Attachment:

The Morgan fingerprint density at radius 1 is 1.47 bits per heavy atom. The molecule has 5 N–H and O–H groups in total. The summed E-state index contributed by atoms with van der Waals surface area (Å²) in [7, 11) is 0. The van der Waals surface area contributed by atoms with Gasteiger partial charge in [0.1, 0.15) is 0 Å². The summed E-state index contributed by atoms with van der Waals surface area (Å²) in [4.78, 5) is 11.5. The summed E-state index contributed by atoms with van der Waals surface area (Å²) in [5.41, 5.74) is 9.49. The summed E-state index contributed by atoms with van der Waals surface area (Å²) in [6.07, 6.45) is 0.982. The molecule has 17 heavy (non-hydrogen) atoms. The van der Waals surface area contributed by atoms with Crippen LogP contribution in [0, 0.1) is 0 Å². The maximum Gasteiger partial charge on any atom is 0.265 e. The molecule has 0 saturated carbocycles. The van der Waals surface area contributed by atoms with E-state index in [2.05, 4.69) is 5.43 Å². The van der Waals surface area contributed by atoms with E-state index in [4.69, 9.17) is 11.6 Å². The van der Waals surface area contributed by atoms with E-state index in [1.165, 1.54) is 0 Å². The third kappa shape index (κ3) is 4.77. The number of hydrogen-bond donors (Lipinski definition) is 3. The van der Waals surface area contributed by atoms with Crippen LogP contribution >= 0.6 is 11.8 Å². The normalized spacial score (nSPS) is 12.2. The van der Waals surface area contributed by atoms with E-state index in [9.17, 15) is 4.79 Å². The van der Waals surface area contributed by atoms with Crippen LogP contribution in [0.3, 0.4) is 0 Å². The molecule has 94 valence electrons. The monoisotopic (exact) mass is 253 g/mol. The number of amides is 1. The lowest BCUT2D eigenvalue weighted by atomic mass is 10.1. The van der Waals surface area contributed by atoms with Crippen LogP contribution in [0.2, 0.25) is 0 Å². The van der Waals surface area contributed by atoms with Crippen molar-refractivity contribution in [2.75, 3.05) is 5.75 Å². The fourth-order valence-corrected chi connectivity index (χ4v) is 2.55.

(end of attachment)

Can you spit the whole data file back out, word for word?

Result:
The Morgan fingerprint density at radius 1 is 1.47 bits per heavy atom. The molecule has 5 N–H and O–H groups in total. The summed E-state index contributed by atoms with van der Waals surface area (Å²) in [7, 11) is 0. The van der Waals surface area contributed by atoms with Gasteiger partial charge in [0.1, 0.15) is 0 Å². The summed E-state index contributed by atoms with van der Waals surface area (Å²) in [4.78, 5) is 11.5. The summed E-state index contributed by atoms with van der Waals surface area (Å²) in [5.41, 5.74) is 9.49. The summed E-state index contributed by atoms with van der Waals surface area (Å²) in [6.07, 6.45) is 0.982. The molecule has 17 heavy (non-hydrogen) atoms. The van der Waals surface area contributed by atoms with Crippen LogP contribution in [0, 0.1) is 0 Å². The maximum Gasteiger partial charge on any atom is 0.265 e. The molecule has 0 saturated carbocycles. The van der Waals surface area contributed by atoms with E-state index in [2.05, 4.69) is 5.43 Å². The van der Waals surface area contributed by atoms with E-state index in [4.69, 9.17) is 11.6 Å². The van der Waals surface area contributed by atoms with E-state index in [1.165, 1.54) is 0 Å². The third kappa shape index (κ3) is 4.77. The number of hydrogen-bond donors (Lipinski definition) is 3. The van der Waals surface area contributed by atoms with Crippen LogP contribution >= 0.6 is 11.8 Å². The normalized spacial score (nSPS) is 12.2. The van der Waals surface area contributed by atoms with E-state index in [9.17, 15) is 4.79 Å². The van der Waals surface area contributed by atoms with Crippen LogP contribution in [0.3, 0.4) is 0 Å². The molecule has 94 valence electrons. The monoisotopic (exact) mass is 253 g/mol. The number of amides is 1. The lowest BCUT2D eigenvalue weighted by atomic mass is 10.1. The van der Waals surface area contributed by atoms with Crippen LogP contribution in [0.2, 0.25) is 0 Å². The van der Waals surface area contributed by atoms with Crippen molar-refractivity contribution in [2.75, 3.05) is 5.75 Å². The fourth-order valence-corrected chi connectivity index (χ4v) is 2.55.